Andreas Schierenbeck, chairman of the board of directors of thyssenkrupp Elevator. (Source: thyssenkrupp Elevator)

By lift into the twenty-first century


Worldwide increasing numbers of people are moving to cities. Conurbations are growing, mega-cities are being created, new challenges have to be mastered. Andreas Schierenbeck, chairman of the board of directors of thyssenkrupp Elevator, in an interview on change and opportunities for the lift industry.

What challenges is the increasing urbanisation worldwide creating?
Schierenbeck: Cities are growing vertically, today skyscrapers over 800 m high are already a reality. This definitely has advantages - energy consumption and infrastructure costs are demonstrably falling and production in such compressed areas is becoming more efficient. But the vertical transport of people in lifts need redesigning.

In what way?
Schierenbeck: The basic problem is one of capacity. At peak times, for example, a great many people have to be moved from their workplace in the upper floors of a high skyscraper or to an underground train station. Building more lifts to cope with this takes up a lot of space, which is then no longer available for other rooms. Travelling faster is unpleasant for the passengers, on the one hand, and on the other a potentially higher lift speed is only seldom achieved, due to lifts’ constant acceleration and deceleration. That’s why we at thyssenkrupp Elevator have developed a completely different concept. Our lift system Multi travels without ropes using magnetic power and with several cars in one shaft, like a paternoster in a circuit. The cars are also small, to enable people to get in and out quickly. This produces noticeably higher transport capacities.

Is Multi also suitable for underground train stations?
Schierenbeck: Yes, in London it is already being considered. But there fast horizontal transport is important too, for example, to get to the next Underground station. Our Accel transport system solves such problems. It is a conveyor belt, which accelerates from walking speed when you get on to 2m/s, before decelerating to the initial speed of 0.6 m/s when you get off.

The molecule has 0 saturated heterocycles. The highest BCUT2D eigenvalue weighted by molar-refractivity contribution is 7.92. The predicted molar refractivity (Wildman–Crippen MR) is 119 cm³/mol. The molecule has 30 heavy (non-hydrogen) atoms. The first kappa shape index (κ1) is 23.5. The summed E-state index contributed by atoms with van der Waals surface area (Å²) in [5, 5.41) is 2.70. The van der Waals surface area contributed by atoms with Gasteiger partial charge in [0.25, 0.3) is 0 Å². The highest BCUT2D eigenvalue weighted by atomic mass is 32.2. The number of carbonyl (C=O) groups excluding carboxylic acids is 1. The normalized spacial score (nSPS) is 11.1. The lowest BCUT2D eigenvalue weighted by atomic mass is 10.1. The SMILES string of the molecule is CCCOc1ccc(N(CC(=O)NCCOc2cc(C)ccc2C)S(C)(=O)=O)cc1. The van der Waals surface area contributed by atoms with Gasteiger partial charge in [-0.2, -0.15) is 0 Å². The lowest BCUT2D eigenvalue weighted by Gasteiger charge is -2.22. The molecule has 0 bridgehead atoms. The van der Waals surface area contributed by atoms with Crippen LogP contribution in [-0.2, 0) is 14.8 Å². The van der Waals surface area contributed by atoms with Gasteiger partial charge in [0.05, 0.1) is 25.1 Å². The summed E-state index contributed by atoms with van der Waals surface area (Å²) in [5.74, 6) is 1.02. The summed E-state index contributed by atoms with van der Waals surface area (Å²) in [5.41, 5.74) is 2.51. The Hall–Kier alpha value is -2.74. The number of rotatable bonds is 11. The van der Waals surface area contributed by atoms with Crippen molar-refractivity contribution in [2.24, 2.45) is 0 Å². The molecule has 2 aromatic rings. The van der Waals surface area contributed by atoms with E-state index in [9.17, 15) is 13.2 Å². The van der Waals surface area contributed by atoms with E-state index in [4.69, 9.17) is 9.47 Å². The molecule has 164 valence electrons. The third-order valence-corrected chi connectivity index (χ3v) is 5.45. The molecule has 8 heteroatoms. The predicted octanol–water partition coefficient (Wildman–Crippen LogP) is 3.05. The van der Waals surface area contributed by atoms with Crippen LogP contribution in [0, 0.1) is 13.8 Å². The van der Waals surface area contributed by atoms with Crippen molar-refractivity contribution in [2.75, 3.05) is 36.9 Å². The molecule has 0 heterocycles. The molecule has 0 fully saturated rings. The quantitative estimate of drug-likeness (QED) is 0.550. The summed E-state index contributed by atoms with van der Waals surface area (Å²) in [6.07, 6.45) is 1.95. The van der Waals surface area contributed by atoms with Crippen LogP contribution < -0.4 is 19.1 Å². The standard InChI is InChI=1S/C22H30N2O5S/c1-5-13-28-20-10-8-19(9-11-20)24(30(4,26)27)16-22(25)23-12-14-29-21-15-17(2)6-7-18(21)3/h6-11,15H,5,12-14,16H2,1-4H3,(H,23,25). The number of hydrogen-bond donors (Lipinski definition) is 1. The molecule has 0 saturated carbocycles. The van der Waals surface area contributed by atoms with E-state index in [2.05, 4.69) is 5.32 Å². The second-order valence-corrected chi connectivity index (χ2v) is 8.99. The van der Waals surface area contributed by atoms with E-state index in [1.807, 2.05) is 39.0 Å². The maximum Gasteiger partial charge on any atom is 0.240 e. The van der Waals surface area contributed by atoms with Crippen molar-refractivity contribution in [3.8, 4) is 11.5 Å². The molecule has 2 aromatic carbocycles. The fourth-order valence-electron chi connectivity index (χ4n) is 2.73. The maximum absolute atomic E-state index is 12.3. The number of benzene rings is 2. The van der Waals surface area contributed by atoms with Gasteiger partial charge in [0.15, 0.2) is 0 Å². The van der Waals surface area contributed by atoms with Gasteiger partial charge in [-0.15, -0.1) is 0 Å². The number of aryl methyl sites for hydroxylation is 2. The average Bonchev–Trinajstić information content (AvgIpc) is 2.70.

How susceptible are such trailblazing innovations to breakdowns?
Schierenbeck: Lifts are the safest means of transport in the world, a billion people a day use them worldwide. But unfortunately their availability is problematic – every lift breaks down between four and six times annually. According to New York’s Columbia University, that makes a total of 190 million hours of standstill. No one would accept such a failure rate in a car.

What causes the breakdowns?
Schierenbeck: The monitoring of lifts is far from ideal. Defects resulting in standstills are not discovered in time. To change this we developed "Max” together with Microsoft. We check the lift’s technology in this way in the cloud and evaluate enormous quantities of data. Fixed maintenance intervals are then replaced by repairs, whose necessity is reported by the system – before the standstill occurs. We started fitting lifts with Max a year ago in the USA and will do so in June in Germany this year. At the moment there are between 500 and 600 new installations a day. The initial effects – fewer breakdowns, lower maintenance costs – are already evident.

How are lift maintenance staff coping with all these technical innovations?
Schierenbeck: That is indeed no trivial matter. The technicians who deal with lifts on the spot normally look after many old and also new models. They necessarily cannot be experts in every technical detail. This is why we developed the Hololens data glasses for repairs. When a technician has these glasses on, they see the components involved in virtual reality. An expert in our company can be connected with the technician, see the same reality on a computer and give advice. Technicians can also be prepared or trained with glasses like these.

How is the market reacting to your innovations?
Schierenbeck: We are already conducting talks with potential customers about Multi. A predecessor model of the Accel has already been installed at Toronto airport and there transports the capacity of an entire bus. Max is getting a lot of attention worldwide and Hololens is undergoing field tests with over 100 pairs of glasses. We now have to persuade people that our innovations represent great opportunities for making all lift-related processes simpler.

Bettina Heimsoeth asked the questions.

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